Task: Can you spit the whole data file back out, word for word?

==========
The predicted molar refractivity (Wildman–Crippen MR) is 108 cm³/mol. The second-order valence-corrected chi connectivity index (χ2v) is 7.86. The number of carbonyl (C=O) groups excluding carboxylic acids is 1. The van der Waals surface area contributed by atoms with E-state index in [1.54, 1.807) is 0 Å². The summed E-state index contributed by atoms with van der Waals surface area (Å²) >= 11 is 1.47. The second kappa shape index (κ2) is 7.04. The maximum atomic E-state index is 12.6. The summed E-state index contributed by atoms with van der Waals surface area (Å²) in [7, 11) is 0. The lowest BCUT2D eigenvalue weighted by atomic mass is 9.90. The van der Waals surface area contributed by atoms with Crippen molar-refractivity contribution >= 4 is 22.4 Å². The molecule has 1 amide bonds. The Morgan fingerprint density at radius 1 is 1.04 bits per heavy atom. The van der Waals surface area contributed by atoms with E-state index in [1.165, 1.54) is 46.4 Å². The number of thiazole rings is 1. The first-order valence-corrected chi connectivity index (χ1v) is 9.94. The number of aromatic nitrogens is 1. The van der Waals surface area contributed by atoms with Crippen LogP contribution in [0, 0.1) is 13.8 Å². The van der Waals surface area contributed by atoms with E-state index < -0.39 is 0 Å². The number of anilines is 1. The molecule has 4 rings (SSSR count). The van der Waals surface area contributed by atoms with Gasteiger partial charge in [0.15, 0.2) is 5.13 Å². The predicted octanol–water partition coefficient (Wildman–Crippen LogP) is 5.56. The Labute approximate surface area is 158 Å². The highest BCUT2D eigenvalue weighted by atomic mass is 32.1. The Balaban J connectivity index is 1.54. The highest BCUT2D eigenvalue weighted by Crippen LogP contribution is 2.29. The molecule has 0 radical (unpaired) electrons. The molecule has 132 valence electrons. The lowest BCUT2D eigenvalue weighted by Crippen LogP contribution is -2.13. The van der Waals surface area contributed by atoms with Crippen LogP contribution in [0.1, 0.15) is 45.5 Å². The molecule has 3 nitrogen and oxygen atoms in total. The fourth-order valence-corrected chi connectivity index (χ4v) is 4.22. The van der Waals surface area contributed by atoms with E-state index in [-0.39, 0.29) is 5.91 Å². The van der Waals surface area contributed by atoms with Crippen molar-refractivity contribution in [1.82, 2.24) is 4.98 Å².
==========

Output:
The predicted molar refractivity (Wildman–Crippen MR) is 108 cm³/mol. The second-order valence-corrected chi connectivity index (χ2v) is 7.86. The number of carbonyl (C=O) groups excluding carboxylic acids is 1. The van der Waals surface area contributed by atoms with E-state index in [1.54, 1.807) is 0 Å². The summed E-state index contributed by atoms with van der Waals surface area (Å²) >= 11 is 1.47. The second kappa shape index (κ2) is 7.04. The maximum atomic E-state index is 12.6. The summed E-state index contributed by atoms with van der Waals surface area (Å²) in [7, 11) is 0. The lowest BCUT2D eigenvalue weighted by atomic mass is 9.90. The van der Waals surface area contributed by atoms with Crippen molar-refractivity contribution >= 4 is 22.4 Å². The molecule has 1 amide bonds. The Morgan fingerprint density at radius 1 is 1.04 bits per heavy atom. The van der Waals surface area contributed by atoms with E-state index in [1.165, 1.54) is 46.4 Å². The number of thiazole rings is 1. The first-order valence-corrected chi connectivity index (χ1v) is 9.94. The number of aromatic nitrogens is 1. The van der Waals surface area contributed by atoms with Crippen LogP contribution in [0, 0.1) is 13.8 Å². The van der Waals surface area contributed by atoms with E-state index < -0.39 is 0 Å². The number of anilines is 1. The molecule has 4 rings (SSSR count). The van der Waals surface area contributed by atoms with Gasteiger partial charge in [0.15, 0.2) is 5.13 Å². The predicted octanol–water partition coefficient (Wildman–Crippen LogP) is 5.56. The Labute approximate surface area is 158 Å². The highest BCUT2D eigenvalue weighted by atomic mass is 32.1. The Balaban J connectivity index is 1.54. The highest BCUT2D eigenvalue weighted by Crippen LogP contribution is 2.29. The molecule has 0 radical (unpaired) electrons. The molecule has 132 valence electrons. The lowest BCUT2D eigenvalue weighted by Crippen LogP contribution is -2.13. The van der Waals surface area contributed by atoms with Crippen LogP contribution in [0.1, 0.15) is 45.5 Å². The molecule has 3 nitrogen and oxygen atoms in total. The fourth-order valence-corrected chi connectivity index (χ4v) is 4.22. The van der Waals surface area contributed by atoms with E-state index in [-0.39, 0.29) is 5.91 Å². The van der Waals surface area contributed by atoms with Crippen molar-refractivity contribution in [1.82, 2.24) is 4.98 Å².